Friday, June 24, 2011

Does adding men to a group make the group dumber?

Does adding men to a group make the group dumber?

New preliminary finding reported at the Harvard Business Review:

 Adding more women to a group may make the group smarter.

Previous related finding:

 Collective intelligence of groups is roughly independent of intelligence of individual members

Previous assumption:

 A more diverse group is better than a less diverse group.

Surprising new possible implication:

 Gender could potentially be more important than diversity in collective intelligence of a group, with women adding to group intelligence and men detracting from it.


 This is a preliminary finding not yet a robust one. It has been reported in two studies by the same team under a limited range of conditions.

 Collective intelligence is not the only thing of importance in group problem solving.

 The effect of gender may be through process factors that potentially could be achieved in other ways as well if isolated.

 The effect has not been tested very far yet at the extremes.

 Measured of collective intelligence are not as standardized as measures of individual intelligence, which are themselves of mixed value in actual problem solving.

Additional thoughts:

This is a preliminary finding but it seems plausible to me and if it is borne out robustly then combined with the previous finding that collective intelligence is roughly independent of individual intelligence of group members, this seems to mean that (1) group process is more important to collective intelligence than individual insights, and (2) that group process depends strongly on gender.

The first still amazes me but I think it may be true, and if so, the second one seems even more plausible. My impression is that there is a lot less constructive interaction between men than between women in group processes in general.

My own speculation is that while both experience a mixture of task and relationship tension in groups, women leverage the relationship tension more constructively, whereas men tend to align more quickly when they agree and to stonewall more strongly when they disagree. Men usually seem to be more likely to drift toward a goal of satisficing (coming to the first satisfactory solution) and then disengaging, whereas women seem to interact in a more prolonged way. I'm guessing that this contributes to collective intelligence as it is being measured here in some way.


Article on MindHacks:

Interview at HBR:

Chart (The Female Factor):

Sunday, June 05, 2011

Book Review: The Alternate Day Diet

Review of ...

The Alternate-Day Diet, by James B, Johnson
Putnam Adult, 2008.

The Alternate Day Diet explains some of the relevant science behind calorie restriction as both a health-conducive regimen and a weight control strategy and offers valuable experience-based practical advice. There is a lot of evidence in favor of strategic intermittent calorie restriction for making us healthier but there are also some pervasive arguments that have been made against it. Johnson directly addresses each of the arguments and concludes, partly from research he cites and partly from his own experience with patients, that alternate day calorie restriction is practical, effective, and healthy for a wide range of people.

Intermittent calorie restriction is a welcome and refreshing strategy in the diet world because it has the distinct potential to help explain some of the benefits of the other approaches and resolve some of their competing claims. Johnson's conclusion, and the evidence he cites in favor of intermittent fasting, is consistent with the evidence of health benefits for other approaches such as "low carb," and "paleo," because of the significant overlap between those strategies and general calorie restriction. For example, calorie restriction, low carb, and paleo approaches all involve minimizing high glycemic intake, although they use different rationales to explain the outcomes.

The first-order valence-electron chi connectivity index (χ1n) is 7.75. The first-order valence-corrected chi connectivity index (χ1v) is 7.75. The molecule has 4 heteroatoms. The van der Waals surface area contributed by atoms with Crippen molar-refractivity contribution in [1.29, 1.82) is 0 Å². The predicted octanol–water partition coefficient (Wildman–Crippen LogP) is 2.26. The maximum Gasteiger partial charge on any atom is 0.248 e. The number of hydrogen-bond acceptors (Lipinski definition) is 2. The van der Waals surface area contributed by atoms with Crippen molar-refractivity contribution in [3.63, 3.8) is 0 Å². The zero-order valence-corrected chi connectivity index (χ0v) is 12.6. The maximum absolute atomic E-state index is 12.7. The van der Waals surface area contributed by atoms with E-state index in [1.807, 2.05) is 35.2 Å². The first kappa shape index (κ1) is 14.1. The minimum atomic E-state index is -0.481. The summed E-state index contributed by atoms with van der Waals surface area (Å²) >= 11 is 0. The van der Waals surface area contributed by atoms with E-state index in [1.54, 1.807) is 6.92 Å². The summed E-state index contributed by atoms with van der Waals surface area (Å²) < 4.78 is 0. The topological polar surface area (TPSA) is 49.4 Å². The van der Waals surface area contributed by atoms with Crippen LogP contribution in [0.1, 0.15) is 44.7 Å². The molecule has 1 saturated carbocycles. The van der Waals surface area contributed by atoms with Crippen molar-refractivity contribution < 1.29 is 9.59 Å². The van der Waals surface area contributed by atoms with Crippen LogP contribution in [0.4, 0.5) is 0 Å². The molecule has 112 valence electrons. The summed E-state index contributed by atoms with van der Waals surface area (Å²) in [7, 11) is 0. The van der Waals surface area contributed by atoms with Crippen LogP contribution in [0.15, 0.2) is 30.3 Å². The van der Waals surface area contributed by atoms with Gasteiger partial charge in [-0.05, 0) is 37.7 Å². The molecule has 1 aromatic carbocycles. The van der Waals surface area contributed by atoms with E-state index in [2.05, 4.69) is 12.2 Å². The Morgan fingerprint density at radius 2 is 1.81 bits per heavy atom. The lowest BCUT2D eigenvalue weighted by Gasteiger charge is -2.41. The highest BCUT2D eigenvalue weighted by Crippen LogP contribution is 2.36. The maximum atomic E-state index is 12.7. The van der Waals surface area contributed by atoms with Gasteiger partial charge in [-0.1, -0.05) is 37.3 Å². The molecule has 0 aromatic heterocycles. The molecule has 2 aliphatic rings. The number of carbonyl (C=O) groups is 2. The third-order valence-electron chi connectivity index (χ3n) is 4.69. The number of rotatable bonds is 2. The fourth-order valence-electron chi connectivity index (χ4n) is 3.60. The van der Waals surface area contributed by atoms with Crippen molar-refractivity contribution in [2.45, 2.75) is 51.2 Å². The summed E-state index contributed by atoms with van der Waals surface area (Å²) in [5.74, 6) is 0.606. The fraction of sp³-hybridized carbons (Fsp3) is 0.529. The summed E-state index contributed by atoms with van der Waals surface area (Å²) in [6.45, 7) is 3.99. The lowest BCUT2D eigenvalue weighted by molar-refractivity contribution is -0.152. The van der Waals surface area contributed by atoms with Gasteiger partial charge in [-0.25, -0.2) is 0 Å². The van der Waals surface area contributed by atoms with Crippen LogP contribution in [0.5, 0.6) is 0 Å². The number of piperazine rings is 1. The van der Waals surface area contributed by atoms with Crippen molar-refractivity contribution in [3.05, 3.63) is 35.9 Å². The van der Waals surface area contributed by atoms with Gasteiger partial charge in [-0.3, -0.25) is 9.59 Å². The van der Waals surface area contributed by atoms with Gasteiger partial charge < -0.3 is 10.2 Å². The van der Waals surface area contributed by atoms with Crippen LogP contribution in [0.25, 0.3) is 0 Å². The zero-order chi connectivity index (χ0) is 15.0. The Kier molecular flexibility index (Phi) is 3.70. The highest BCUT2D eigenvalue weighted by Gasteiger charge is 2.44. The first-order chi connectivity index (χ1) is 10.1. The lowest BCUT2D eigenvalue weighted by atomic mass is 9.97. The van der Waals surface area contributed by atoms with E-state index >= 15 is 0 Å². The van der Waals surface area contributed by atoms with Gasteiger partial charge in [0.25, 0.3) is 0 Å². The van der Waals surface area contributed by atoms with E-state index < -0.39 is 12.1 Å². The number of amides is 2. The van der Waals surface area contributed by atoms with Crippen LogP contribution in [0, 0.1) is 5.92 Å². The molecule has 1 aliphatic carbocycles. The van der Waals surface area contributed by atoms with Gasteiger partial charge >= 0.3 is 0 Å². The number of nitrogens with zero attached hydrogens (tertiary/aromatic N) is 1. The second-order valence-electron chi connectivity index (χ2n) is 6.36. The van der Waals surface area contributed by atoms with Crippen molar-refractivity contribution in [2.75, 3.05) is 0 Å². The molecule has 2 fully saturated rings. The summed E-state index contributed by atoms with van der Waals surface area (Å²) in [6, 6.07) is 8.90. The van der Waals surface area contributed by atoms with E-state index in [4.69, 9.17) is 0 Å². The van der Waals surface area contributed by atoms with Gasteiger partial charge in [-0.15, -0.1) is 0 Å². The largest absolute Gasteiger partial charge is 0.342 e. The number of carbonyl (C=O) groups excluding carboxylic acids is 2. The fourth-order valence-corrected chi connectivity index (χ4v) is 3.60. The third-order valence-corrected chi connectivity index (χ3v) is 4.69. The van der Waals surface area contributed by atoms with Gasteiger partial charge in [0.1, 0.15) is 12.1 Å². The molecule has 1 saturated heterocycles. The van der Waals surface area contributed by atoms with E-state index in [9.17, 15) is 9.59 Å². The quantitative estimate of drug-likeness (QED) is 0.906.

This book is also welcome because it offers a perspective that seems to me to help dissapate some of the supposed tension over whether "calories in vs. calories out" is more important than "metabolism" in weight control. If strategic fasting is healthy and effective in weight control, then overall calories may very well matter, but so does metabolism. Fasting appears to hit both targets at once, through the effect of calorie restriction on genetic mechanisms of metabolic regulation.

The key idea behind intermittent fasting as presented by Johnson is that even severe calorie restriction for only 24 hours at a time is not only tolerable, but sustainable over time, and in fact does not cause us to hoard body fat by shutting down our metabolism. The alternate day fast, according to Johnson, seems appropriate to nearly anyone without such serious contraindications as insulin dependent diabetes. He also finds no evidence that intermittent fasting further encourages restriction in people predisposed to anorexia (although I would add that it may help them rationalize their pathological restriction).

I'll add that I've been using Johnson's alternate day fasting approach for several weeks (and prior to that had used the recommendations in Brad Pilon's "Eat Stop Eat" intermittent fasting program for several months) and have so far found everything he says to be true from my own experience. It is not at all difficult to get used to eating very little on alternate days, especially if you combine this approach with some knowledge of satiety (see Barbara Rolls books such as Volumetrics), it does not seem to encourage me to eat more on the non-fasting days, it does seem to have a steady body fat reduction effect, and it seems to have positive effects on how I feel both physically and emotionally. So far I have not found alternate day fasting to have any negative impact on my activities, and I think it has had a small positive effect on my energy levels.